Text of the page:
We walk several blocks to Jumeirah Medinat, a modern recreation of a traditional bazaar. It is hot and deserted; it is only 8 a.m. and it doesn’t open till 9:00. Another lovely setting, but a dead place. We wander about in the hot silence. Where is the chaos and the liveliness of a real Arab bazaar? It all seems like a fake version of the real thing. It’s like a person with no substance, no character.
We take the metro directly to the Dubai Mall, where we see the aquarium, the fountain, and fancy pastries, and try our best cool off.
Also, the entrance to Burj Khalifi, the tallest building in the world is in the mall, but they want 100 dinars to go to the 124th floor and it doesn’t open till 10:00 a.m. We satisfy ourselves by walking back into the street and looking at Burj Khalifi from the outside.
By now, it is only 9:00. I have an iced coffee that costs a fortune and we wander about the mall, checking out the huge aquarium and then wandering into the Gold Souk when it finally opens. All I want to know is: Where are all the people?? There is no one anywhere!
We take a taxi then to Bastakiya, where traditional courtyard houses can be found. The heat is unbearable and it is totally deserted. We see only two backpackers walking through. They look as miserable as we are. We happen upon a little courtyard art gallery, air-conditioned (??), or somehow cooler anyway. We linger there, poke around, sit on a bench, take a few photos. We see mainly decorative tiles, tiles with Arabic script, a pretty tree with coral flowers.
We flag down a taxi to get to metro. We get ripped off, but we’re too tired to argue. Back on metro, back to the airport. Like everyone else, we stay encapsulated in our air-conditioned vehicles, grabbing any iota of cool relief.
The ~4 hour flight to Turkey is dandy. I sit beside a Turkish couple who are living in Johannesburg, South Africa. He works for Coca-Cola and she works for Proctor & Gamble. They are traveling to Turkey for four days for a wedding. They say this is the wedding season in Turkey and if you take a boat down the Bosphorus at night, you can see celebrations and fireworks all along the shore. The guy is keen on the Istanbul Archeological Museum. He says it is full of history, which he elaborates on in great detail. After our chat, I watch the movie Valentine’s Day, but I fall asleep before the end. After my long wild goose chase through the cargo terminals in Seoul and my traipsing through Dubai, I feel filthy. I can’t wait to arrive at the Big Apple Hostel for a shower…. 🙂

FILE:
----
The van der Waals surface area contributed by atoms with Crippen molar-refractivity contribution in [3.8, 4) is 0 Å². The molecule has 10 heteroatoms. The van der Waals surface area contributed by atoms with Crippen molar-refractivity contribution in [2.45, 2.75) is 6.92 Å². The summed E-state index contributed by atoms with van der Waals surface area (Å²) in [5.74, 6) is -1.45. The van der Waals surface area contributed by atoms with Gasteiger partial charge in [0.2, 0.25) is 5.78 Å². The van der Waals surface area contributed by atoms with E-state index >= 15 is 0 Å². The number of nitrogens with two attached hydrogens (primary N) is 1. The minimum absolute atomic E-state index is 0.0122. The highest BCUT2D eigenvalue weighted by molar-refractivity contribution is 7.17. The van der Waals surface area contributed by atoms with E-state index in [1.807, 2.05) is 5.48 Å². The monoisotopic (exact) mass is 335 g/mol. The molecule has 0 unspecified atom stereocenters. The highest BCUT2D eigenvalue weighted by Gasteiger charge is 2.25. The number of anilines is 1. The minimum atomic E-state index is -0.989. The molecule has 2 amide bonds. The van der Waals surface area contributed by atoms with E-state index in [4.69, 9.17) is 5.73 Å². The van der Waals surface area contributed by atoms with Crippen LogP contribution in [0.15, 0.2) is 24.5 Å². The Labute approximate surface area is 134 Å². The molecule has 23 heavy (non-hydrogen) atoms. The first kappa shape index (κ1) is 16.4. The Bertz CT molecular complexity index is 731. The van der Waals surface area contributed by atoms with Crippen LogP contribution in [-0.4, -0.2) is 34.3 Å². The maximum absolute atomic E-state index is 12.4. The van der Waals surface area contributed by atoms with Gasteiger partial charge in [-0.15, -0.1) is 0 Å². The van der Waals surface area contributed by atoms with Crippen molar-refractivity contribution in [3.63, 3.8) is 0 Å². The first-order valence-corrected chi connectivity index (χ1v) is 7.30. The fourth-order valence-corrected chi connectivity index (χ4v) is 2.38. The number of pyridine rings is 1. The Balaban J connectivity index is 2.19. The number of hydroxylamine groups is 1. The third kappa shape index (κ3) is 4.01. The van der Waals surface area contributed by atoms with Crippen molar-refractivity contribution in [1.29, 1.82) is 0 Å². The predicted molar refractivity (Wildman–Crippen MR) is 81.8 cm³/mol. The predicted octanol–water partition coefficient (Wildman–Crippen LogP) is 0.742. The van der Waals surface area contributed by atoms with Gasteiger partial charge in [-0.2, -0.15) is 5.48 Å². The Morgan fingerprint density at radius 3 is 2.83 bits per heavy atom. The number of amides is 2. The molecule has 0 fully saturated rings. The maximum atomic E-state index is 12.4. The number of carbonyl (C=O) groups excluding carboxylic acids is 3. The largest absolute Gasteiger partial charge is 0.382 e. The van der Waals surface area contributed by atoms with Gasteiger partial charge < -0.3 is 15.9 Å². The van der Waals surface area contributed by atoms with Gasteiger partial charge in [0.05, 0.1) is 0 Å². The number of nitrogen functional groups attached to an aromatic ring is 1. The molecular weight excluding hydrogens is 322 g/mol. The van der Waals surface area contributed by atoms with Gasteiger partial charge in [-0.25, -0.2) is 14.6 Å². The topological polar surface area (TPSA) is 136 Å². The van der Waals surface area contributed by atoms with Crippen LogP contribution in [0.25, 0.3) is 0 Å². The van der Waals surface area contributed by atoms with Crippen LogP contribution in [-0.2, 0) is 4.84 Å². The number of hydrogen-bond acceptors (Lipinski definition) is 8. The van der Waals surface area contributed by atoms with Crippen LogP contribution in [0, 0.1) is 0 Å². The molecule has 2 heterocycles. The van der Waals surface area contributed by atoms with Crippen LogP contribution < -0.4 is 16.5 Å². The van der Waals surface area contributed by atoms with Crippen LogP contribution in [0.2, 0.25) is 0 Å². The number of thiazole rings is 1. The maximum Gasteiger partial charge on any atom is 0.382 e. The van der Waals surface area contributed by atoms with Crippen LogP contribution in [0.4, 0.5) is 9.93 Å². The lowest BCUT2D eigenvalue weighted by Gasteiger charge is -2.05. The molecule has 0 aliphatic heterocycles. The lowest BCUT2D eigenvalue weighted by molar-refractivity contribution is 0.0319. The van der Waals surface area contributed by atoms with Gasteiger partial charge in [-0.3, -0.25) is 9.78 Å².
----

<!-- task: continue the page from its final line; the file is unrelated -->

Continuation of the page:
I arrive in Istanbul at around 6 p.m. on July 22. The currency exchange windows at Ataturk airport don’t want my Korean won, of which I have brought 380,000, for any amount. This frustrates me beyond belief; I was told by my Korean friends that Korea and Turkey are best of friends because of Turkey’s participation in the Korean War in 1950.
Also, in the 2002 FIFA World Cup in Korea, Turkey and Korea had a friendly soccer match; though Turkey beat Korea in the third place match 3-2, apparently there was a great show of respect by the Turkish team for the Koreans. The Koreans have not forgotten this… have the Turkish people? Or is the Korean won really that worthless? Isn’t Korea, after all, the 13th largest economy in the world now? Oh well, for the rest of my trip, I am forced to carry around my worthless 380,000 won and use my U.S. debit card (because despite Nongyhup Bank’s assurance I would be able to use my Korean debit card ~ with its Cirrus logo ~ in Turkey, no ATM machine would accept it!). Thank God I went to Cargo Terminal A at Incheon to pick up my package from home with my new U.S. debit card!!
This is the first time in my life I am met at the airport by someone holding up a placard with my name on it! I feel so special!! Haha… actually I had arranged with the Big Apple Hostel to have a pickup from the airport. The ride to Sultanahmet is lovely, along the Bosphorus, with views of the heavy cargo ship traffic. I love immediately the colorful homes, all terra-cottas, greens, corals, yellows.
In the Sultanahmet area, we drive over bumpy cobblestones and I am all agape, looking at the stores and the beautiful things in the windows and on the streets. Colorful lamps, handbags with Ottoman and Byzantine designs, Turkish carpets. Ceramic tiles and plates. The ubiquitous evil eyes.
Up and down steep hills and finally I am dropped at the Big Apple Hostel, where I am to stay for three nights. I check in and go to my room on the second floor, a room with three bunk beds, for six people. Luckily there is no one there, so I am able to shower and lie down for a bit in peace. But eventually two sisters come in from Canada. They are shocked to see me, I can tell; taken aback by my age and maybe worried about sharing a room with me. I try to put them at ease, chit-chat. I ask them about Istanbul, about where they’re from, tell them where I’m from. Then three more girls from Tunisia, Egypt and Austria come in; they are attending an Anatolia Congress for Leadership and Entrepreneurship.
I put on my knit dress that feels like a nightgown(!) and go out to explore.
July 21-22, 2010